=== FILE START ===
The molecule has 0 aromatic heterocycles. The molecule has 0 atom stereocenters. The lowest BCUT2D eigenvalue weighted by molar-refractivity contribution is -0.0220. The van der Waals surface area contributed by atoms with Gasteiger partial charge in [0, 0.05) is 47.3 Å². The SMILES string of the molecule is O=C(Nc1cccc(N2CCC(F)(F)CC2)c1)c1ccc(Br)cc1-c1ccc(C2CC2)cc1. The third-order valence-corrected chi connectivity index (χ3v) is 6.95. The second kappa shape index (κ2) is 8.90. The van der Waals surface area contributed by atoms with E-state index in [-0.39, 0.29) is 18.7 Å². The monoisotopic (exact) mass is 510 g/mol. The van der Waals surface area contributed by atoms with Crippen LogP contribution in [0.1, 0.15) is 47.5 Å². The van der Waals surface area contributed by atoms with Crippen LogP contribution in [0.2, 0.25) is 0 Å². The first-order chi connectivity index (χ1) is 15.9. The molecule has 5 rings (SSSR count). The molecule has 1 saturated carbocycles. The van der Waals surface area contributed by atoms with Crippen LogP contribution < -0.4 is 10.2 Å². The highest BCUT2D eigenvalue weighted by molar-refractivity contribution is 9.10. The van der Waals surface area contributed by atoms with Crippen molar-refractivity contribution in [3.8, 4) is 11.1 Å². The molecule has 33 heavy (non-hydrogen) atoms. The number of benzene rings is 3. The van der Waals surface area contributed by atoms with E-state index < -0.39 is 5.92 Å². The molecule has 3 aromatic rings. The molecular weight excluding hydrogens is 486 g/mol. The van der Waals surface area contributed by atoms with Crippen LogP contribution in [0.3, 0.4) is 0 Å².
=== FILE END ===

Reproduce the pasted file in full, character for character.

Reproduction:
The molecule has 0 aromatic heterocycles. The molecule has 0 atom stereocenters. The lowest BCUT2D eigenvalue weighted by molar-refractivity contribution is -0.0220. The van der Waals surface area contributed by atoms with Gasteiger partial charge in [0, 0.05) is 47.3 Å². The SMILES string of the molecule is O=C(Nc1cccc(N2CCC(F)(F)CC2)c1)c1ccc(Br)cc1-c1ccc(C2CC2)cc1. The third-order valence-corrected chi connectivity index (χ3v) is 6.95. The second kappa shape index (κ2) is 8.90. The van der Waals surface area contributed by atoms with E-state index in [-0.39, 0.29) is 18.7 Å². The monoisotopic (exact) mass is 510 g/mol. The van der Waals surface area contributed by atoms with Crippen LogP contribution in [0.1, 0.15) is 47.5 Å². The van der Waals surface area contributed by atoms with Crippen LogP contribution in [0.2, 0.25) is 0 Å². The first-order chi connectivity index (χ1) is 15.9. The molecule has 5 rings (SSSR count). The molecule has 1 saturated carbocycles. The van der Waals surface area contributed by atoms with Crippen LogP contribution < -0.4 is 10.2 Å². The highest BCUT2D eigenvalue weighted by molar-refractivity contribution is 9.10. The van der Waals surface area contributed by atoms with Crippen molar-refractivity contribution in [3.8, 4) is 11.1 Å². The molecule has 33 heavy (non-hydrogen) atoms. The number of benzene rings is 3. The van der Waals surface area contributed by atoms with E-state index < -0.39 is 5.92 Å². The molecule has 3 aromatic rings. The molecular weight excluding hydrogens is 486 g/mol. The van der Waals surface area contributed by atoms with Crippen LogP contribution in [0.3, 0.4) is 0 Å².